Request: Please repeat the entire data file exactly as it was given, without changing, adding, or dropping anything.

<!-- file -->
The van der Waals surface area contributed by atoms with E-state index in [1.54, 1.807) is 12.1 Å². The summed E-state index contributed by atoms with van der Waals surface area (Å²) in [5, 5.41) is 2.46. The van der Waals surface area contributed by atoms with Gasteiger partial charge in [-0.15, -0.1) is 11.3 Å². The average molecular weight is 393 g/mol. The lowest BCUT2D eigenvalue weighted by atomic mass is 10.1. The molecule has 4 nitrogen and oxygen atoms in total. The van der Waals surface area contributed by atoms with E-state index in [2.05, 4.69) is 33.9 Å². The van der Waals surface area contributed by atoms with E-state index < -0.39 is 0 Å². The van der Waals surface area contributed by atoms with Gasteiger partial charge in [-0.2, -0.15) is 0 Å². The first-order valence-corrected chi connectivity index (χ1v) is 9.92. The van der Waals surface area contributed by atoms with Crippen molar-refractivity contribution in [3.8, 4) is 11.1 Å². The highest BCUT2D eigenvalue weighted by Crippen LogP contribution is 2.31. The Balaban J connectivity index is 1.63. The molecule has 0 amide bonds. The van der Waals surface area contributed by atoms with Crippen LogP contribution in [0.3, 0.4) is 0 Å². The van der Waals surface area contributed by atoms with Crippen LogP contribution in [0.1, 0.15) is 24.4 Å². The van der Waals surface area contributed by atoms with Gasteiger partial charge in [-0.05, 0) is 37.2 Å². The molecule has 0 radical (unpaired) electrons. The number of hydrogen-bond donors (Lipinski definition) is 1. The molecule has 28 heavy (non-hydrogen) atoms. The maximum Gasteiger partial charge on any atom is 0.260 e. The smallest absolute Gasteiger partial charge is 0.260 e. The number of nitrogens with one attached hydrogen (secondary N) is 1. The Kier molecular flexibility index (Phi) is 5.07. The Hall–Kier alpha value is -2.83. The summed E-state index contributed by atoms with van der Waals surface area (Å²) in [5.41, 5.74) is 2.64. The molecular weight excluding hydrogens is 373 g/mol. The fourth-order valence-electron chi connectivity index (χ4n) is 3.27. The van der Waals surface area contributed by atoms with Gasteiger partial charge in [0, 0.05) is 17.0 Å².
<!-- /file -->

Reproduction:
The van der Waals surface area contributed by atoms with E-state index in [1.54, 1.807) is 12.1 Å². The summed E-state index contributed by atoms with van der Waals surface area (Å²) in [5, 5.41) is 2.46. The van der Waals surface area contributed by atoms with Gasteiger partial charge in [-0.15, -0.1) is 11.3 Å². The average molecular weight is 393 g/mol. The lowest BCUT2D eigenvalue weighted by atomic mass is 10.1. The molecule has 4 nitrogen and oxygen atoms in total. The van der Waals surface area contributed by atoms with E-state index in [2.05, 4.69) is 33.9 Å². The van der Waals surface area contributed by atoms with E-state index < -0.39 is 0 Å². The van der Waals surface area contributed by atoms with Gasteiger partial charge in [-0.2, -0.15) is 0 Å². The first-order valence-corrected chi connectivity index (χ1v) is 9.92. The van der Waals surface area contributed by atoms with Crippen molar-refractivity contribution in [3.8, 4) is 11.1 Å². The highest BCUT2D eigenvalue weighted by Crippen LogP contribution is 2.31. The Balaban J connectivity index is 1.63. The molecule has 0 amide bonds. The van der Waals surface area contributed by atoms with Crippen LogP contribution in [0.3, 0.4) is 0 Å². The van der Waals surface area contributed by atoms with Crippen LogP contribution in [0.1, 0.15) is 24.4 Å². The van der Waals surface area contributed by atoms with Gasteiger partial charge in [-0.05, 0) is 37.2 Å². The molecule has 0 radical (unpaired) electrons. The number of hydrogen-bond donors (Lipinski definition) is 1. The molecule has 28 heavy (non-hydrogen) atoms. The maximum Gasteiger partial charge on any atom is 0.260 e. The smallest absolute Gasteiger partial charge is 0.260 e. The number of nitrogens with one attached hydrogen (secondary N) is 1. The Kier molecular flexibility index (Phi) is 5.07. The Hall–Kier alpha value is -2.83. The summed E-state index contributed by atoms with van der Waals surface area (Å²) in [5.41, 5.74) is 2.64. The molecular weight excluding hydrogens is 373 g/mol. The fourth-order valence-electron chi connectivity index (χ4n) is 3.27. The van der Waals surface area contributed by atoms with Gasteiger partial charge in [0, 0.05) is 17.0 Å².